Born on 9th October 1866 in Clifton, Bristol, Charles Wreford-Brown came from an affluent family and attended Charterhouse School where he excelled at sports. He completed his studies at Oxford University’s Oriel College and was a ‘blue’ in football and cricket, as well as a noted chess player.
Wreford-Brown played football for the Corninthians Football Club, who were dedicated to the amateur status of sport. His first class cricket career continued in parallel with his exploits on the football pitch, playing county cricket for Gloucestershire.
But he is best remembered for his football and he played in a wide variety of positions starting out as a goalkeeper and later as a centre-half, which was where he won his four full England caps, twice as captain against Wales in 1894 & 1895.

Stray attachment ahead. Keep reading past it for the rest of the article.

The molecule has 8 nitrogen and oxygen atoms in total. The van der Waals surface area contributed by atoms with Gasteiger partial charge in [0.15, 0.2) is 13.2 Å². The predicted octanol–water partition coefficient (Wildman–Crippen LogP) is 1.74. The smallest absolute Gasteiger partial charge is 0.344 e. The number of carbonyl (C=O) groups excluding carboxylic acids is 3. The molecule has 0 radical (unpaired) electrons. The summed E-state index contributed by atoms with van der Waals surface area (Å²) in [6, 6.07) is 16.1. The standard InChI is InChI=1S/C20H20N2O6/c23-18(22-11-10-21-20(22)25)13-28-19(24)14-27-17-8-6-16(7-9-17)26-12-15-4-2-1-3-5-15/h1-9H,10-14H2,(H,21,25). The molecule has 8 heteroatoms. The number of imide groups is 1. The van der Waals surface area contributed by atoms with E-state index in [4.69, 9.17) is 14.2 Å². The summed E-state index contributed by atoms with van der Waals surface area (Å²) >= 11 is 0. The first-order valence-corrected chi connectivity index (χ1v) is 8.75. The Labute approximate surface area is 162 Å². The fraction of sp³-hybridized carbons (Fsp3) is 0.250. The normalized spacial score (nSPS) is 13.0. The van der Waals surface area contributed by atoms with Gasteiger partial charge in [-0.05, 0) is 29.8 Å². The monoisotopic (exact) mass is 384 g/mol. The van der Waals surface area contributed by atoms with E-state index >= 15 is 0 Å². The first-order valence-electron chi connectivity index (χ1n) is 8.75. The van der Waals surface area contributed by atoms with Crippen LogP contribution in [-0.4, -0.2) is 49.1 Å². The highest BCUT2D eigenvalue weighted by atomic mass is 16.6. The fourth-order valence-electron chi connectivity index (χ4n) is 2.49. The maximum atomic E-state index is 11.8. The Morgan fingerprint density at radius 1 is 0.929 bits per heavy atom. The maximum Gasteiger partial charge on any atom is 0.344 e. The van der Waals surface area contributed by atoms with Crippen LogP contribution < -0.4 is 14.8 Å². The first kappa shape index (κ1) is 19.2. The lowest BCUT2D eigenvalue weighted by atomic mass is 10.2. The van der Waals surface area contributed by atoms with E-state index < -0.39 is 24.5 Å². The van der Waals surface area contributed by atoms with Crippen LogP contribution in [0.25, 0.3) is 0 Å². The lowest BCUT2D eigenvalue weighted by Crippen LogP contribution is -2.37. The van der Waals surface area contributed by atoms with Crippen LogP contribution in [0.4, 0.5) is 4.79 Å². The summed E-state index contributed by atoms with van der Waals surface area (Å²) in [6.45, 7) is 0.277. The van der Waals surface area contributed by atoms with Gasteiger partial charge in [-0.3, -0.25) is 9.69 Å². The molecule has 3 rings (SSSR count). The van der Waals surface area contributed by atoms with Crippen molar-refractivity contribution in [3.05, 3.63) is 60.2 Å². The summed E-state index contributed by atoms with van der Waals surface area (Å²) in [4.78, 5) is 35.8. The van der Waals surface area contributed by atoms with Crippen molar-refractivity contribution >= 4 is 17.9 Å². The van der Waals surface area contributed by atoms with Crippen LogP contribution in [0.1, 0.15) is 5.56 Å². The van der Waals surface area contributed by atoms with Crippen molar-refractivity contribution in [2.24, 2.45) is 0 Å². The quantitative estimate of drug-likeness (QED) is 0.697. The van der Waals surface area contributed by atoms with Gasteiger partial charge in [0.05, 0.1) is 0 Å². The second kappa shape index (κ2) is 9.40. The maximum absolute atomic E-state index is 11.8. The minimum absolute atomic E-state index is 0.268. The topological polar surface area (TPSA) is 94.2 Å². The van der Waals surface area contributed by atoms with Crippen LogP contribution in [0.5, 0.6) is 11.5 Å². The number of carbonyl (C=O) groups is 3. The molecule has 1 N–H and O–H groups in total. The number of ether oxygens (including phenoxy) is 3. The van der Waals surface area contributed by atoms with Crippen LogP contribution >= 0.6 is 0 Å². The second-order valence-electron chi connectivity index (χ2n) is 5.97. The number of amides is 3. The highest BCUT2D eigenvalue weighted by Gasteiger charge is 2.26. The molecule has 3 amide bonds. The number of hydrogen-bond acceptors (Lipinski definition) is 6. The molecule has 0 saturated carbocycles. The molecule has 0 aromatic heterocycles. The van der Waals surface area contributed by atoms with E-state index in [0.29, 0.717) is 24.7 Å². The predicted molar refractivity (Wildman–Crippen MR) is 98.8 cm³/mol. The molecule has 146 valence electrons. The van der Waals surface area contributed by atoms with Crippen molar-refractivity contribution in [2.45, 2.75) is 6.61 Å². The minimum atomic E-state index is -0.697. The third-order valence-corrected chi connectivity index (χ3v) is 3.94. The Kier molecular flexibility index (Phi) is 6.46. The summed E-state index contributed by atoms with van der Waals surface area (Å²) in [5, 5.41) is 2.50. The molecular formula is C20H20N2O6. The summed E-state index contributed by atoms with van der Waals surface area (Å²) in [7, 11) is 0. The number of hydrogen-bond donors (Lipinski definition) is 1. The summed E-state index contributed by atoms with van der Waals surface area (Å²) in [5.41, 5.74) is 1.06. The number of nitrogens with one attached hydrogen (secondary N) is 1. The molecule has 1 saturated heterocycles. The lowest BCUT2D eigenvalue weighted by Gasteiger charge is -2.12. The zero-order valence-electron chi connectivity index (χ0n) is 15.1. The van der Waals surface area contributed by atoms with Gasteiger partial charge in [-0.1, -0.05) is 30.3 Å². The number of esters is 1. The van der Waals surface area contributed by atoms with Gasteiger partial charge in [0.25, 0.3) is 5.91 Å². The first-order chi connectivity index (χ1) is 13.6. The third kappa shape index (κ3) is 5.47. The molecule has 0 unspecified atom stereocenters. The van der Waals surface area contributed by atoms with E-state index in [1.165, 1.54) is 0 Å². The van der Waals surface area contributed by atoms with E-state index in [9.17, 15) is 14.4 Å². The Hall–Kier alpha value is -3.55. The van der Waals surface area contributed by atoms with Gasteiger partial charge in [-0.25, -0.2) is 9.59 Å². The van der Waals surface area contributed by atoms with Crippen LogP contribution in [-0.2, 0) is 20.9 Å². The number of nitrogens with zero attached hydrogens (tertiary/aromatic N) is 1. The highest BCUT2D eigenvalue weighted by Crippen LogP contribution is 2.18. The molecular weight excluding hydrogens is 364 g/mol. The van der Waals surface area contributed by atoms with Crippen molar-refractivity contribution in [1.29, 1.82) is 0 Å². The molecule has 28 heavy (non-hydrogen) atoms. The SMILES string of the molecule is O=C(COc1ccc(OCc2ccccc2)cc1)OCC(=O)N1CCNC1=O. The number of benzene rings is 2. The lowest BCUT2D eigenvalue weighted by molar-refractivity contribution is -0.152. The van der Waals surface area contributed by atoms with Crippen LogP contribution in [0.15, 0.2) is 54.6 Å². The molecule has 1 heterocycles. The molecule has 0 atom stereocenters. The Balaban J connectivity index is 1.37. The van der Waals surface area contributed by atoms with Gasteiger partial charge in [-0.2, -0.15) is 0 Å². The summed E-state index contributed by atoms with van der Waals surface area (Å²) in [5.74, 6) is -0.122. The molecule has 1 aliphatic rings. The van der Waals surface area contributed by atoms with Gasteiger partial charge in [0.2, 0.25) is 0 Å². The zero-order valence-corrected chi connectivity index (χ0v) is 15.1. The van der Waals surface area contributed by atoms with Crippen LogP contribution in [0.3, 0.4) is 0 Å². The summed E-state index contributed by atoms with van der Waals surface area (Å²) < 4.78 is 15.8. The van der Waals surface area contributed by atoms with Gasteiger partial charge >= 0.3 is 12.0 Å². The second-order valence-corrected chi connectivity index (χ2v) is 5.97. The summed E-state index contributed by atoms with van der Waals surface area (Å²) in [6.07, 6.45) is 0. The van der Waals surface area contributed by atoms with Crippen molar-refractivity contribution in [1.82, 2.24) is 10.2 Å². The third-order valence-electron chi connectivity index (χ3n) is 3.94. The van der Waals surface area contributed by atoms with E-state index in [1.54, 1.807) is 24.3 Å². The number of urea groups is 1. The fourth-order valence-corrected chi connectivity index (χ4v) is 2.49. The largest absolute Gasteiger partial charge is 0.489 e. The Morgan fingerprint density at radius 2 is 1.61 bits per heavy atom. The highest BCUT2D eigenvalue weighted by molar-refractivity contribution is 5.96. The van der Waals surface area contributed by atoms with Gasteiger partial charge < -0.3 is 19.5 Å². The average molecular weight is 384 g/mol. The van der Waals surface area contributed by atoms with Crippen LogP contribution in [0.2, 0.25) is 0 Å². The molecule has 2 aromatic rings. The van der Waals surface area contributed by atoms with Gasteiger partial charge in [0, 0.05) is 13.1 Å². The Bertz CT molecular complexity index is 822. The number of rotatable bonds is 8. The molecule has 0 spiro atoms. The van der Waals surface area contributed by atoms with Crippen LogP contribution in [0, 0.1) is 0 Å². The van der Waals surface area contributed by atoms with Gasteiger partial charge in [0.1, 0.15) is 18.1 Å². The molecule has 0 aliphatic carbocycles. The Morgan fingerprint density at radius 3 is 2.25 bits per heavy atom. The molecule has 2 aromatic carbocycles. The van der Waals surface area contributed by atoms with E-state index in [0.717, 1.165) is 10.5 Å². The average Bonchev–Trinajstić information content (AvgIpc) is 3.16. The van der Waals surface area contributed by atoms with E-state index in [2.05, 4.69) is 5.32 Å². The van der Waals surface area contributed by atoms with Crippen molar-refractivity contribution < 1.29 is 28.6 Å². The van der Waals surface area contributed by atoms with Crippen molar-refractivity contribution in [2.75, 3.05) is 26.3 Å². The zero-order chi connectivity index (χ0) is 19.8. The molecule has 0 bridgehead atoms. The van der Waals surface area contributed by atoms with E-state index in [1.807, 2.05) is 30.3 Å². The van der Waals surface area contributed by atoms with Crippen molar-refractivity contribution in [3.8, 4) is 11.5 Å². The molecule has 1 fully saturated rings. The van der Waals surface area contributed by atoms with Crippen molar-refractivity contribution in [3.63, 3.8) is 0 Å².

He played in specially tailored shorts which featured a deep pocket which he stuffed with gold soverigns and pressed one into the hand of the professional players who scored a goal.
His career as a football administrator started in 1892 when he was first appointed to the council of The Football Association to represent the Old Carthusians. He later represented Oxford University and became Chairman of the England player selection committee, which in today’s terms would have given him the title of England’s manager.
Wreford-Brown is credited with coining the term “soccer” to differentiate Association Football with Rugby Football.
Under Sir Stanley Rous, he served as a vice-president of the Football Association from 1941 until his death in 1951.